Members of SJP who attended the meeting as individual campus activists reported that they were treated incredibly disrespectfully. Prof. Schneiderman reportedly yelled at a student of color and member of SJP who attempted to contradict the assertion that the trip had always had a focus on the politics of the region, a claim that contradicts the original framing of the trip as “non-political.” If the Vassar community insists on vilifying someone or something, we believe that our condemnation ought to be directed towards those who abuse their positions of trust and power.
Although The Chronicle Editorial Board recognizes that we ought to respect one another as members of a community with a diversity of opinions, we deplore the treatment of SJP as inherently disrespectful. We, moreover, see the civility-above-all- else attitude of Vassar’s administration as detrimental to campus activism and discourse. We at The Chronicle reject the notion of civility, which we view as inextricably linked to the very power structures that campus activists seek to overturn. The highly political nature of the Israel-Palestine debate makes any attempt to engage inherently uncivil and disrespectful. We do not see what SJP could have done to be more “respectful” and “civil” in their protest, nor do we understand why students must be held to those standards as defined by aloof administrators, rather than their community of peers. It seems an inescapable realization that any activism they could have undertaken for this cause, no matter how mild, would have been met with accusations of incivility.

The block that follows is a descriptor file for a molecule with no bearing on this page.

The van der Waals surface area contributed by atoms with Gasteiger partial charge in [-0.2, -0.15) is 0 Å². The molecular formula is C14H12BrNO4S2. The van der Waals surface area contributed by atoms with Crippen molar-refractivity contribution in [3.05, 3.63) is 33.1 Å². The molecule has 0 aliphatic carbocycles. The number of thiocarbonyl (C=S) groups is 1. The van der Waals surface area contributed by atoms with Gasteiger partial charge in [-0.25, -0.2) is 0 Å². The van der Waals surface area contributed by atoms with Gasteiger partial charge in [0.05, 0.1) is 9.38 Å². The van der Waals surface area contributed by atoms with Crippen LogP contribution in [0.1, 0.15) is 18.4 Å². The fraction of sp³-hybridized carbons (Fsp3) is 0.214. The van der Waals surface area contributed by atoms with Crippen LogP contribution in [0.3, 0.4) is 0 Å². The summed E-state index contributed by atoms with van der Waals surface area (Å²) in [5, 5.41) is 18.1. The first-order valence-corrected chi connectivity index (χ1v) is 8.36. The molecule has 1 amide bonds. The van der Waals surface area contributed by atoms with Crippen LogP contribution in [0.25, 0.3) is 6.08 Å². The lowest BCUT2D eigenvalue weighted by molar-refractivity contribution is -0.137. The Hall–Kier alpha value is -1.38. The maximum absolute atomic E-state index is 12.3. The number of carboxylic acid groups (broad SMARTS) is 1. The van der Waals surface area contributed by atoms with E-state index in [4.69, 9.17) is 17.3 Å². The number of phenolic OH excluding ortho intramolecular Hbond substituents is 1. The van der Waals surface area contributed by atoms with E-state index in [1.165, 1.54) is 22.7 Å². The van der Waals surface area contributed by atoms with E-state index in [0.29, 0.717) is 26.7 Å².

While we do believe that the posting of an anti-semitic poster on SJP’s social media sites by one of its members showed a complete disregard for the horrifying history of the Nazi genocide, we also recognize that SJP acted swiftly — before any groups external to the Vassar community either noticed or complained — to both apologize to the community and eject the member of their organization who shared that poster. Despite this immediate denunciation of the post and disassociation from the person responsible, SJP has been subject to innumerable wholesale accusations of anti-semitism, and even of “white nationalism” (which would be quite a puzzling feat for many of its members).
It is the opinion of The Chronicle Editorial Board that the emphasis on “respect” and “civility” that surrounds discussions of activism is present because certain members of the administration and faculty — as well as the prominent alumnae/i lobbying them — feel that their being challenged to defend their stances on controversial issues is inherently disrespectful: they feel that the very existence of direct-action activism on campus is not “civil.” The Chronicle sees this as nothing less than an attempt to further silence marginalized voices and kill legitimate dissent from conventional political wisdom. There is no place for homogeneity of ideas at a liberal arts college and so The Chronicle stands with SJP.